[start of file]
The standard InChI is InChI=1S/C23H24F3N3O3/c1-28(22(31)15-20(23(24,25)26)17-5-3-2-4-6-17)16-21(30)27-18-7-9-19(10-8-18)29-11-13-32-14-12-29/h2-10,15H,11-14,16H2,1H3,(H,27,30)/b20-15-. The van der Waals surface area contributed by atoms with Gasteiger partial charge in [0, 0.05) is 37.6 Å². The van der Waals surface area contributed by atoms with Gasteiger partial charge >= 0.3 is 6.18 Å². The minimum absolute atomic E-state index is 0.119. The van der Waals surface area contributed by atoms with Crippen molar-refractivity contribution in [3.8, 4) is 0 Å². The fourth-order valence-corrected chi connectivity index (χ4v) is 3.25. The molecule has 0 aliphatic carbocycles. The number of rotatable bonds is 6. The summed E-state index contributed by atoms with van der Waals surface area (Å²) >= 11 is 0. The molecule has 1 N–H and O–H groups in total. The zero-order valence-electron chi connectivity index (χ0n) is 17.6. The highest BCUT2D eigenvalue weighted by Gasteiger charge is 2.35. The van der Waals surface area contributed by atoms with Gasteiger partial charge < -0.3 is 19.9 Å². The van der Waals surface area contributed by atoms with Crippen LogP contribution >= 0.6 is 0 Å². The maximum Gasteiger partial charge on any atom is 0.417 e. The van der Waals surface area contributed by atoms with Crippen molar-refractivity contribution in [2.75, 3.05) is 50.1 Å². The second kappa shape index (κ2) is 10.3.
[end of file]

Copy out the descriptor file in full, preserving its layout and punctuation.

The standard InChI is InChI=1S/C23H24F3N3O3/c1-28(22(31)15-20(23(24,25)26)17-5-3-2-4-6-17)16-21(30)27-18-7-9-19(10-8-18)29-11-13-32-14-12-29/h2-10,15H,11-14,16H2,1H3,(H,27,30)/b20-15-. The van der Waals surface area contributed by atoms with Gasteiger partial charge in [0, 0.05) is 37.6 Å². The van der Waals surface area contributed by atoms with Gasteiger partial charge >= 0.3 is 6.18 Å². The minimum absolute atomic E-state index is 0.119. The van der Waals surface area contributed by atoms with Crippen molar-refractivity contribution in [3.8, 4) is 0 Å². The fourth-order valence-corrected chi connectivity index (χ4v) is 3.25. The molecule has 0 aliphatic carbocycles. The number of rotatable bonds is 6. The summed E-state index contributed by atoms with van der Waals surface area (Å²) >= 11 is 0. The molecule has 1 N–H and O–H groups in total. The zero-order valence-electron chi connectivity index (χ0n) is 17.6. The highest BCUT2D eigenvalue weighted by Gasteiger charge is 2.35. The van der Waals surface area contributed by atoms with Gasteiger partial charge < -0.3 is 19.9 Å². The van der Waals surface area contributed by atoms with Crippen LogP contribution >= 0.6 is 0 Å². The maximum Gasteiger partial charge on any atom is 0.417 e. The van der Waals surface area contributed by atoms with Crippen molar-refractivity contribution in [2.75, 3.05) is 50.1 Å². The second kappa shape index (κ2) is 10.3.